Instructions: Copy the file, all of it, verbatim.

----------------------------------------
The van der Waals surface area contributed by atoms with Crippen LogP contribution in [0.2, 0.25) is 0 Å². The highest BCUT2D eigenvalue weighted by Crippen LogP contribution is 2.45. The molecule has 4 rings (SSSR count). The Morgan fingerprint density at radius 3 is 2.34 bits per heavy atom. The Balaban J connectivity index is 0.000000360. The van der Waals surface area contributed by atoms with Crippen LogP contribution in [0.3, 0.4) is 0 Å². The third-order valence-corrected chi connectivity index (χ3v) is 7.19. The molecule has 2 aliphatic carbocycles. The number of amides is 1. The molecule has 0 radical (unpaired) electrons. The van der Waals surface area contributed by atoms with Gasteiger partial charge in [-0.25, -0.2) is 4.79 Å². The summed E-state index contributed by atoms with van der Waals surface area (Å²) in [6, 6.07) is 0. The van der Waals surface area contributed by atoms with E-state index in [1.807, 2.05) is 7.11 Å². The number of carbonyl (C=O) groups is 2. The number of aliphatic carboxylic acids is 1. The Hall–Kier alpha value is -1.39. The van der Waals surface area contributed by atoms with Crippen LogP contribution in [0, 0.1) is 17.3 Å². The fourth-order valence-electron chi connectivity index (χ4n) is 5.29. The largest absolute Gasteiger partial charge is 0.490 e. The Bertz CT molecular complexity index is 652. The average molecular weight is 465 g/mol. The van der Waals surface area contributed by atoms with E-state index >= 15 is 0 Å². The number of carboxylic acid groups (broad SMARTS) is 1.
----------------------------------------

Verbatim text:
The van der Waals surface area contributed by atoms with Crippen LogP contribution in [0.2, 0.25) is 0 Å². The highest BCUT2D eigenvalue weighted by Crippen LogP contribution is 2.45. The molecule has 4 rings (SSSR count). The Morgan fingerprint density at radius 3 is 2.34 bits per heavy atom. The Balaban J connectivity index is 0.000000360. The van der Waals surface area contributed by atoms with Crippen LogP contribution in [0.3, 0.4) is 0 Å². The third-order valence-corrected chi connectivity index (χ3v) is 7.19. The molecule has 2 aliphatic carbocycles. The number of amides is 1. The molecule has 0 radical (unpaired) electrons. The van der Waals surface area contributed by atoms with Gasteiger partial charge in [-0.25, -0.2) is 4.79 Å². The summed E-state index contributed by atoms with van der Waals surface area (Å²) in [6, 6.07) is 0. The van der Waals surface area contributed by atoms with E-state index in [1.807, 2.05) is 7.11 Å². The number of carbonyl (C=O) groups is 2. The number of aliphatic carboxylic acids is 1. The Hall–Kier alpha value is -1.39. The van der Waals surface area contributed by atoms with Crippen LogP contribution in [0, 0.1) is 17.3 Å². The fourth-order valence-electron chi connectivity index (χ4n) is 5.29. The largest absolute Gasteiger partial charge is 0.490 e. The Bertz CT molecular complexity index is 652. The average molecular weight is 465 g/mol. The van der Waals surface area contributed by atoms with E-state index >= 15 is 0 Å². The number of carboxylic acid groups (broad SMARTS) is 1.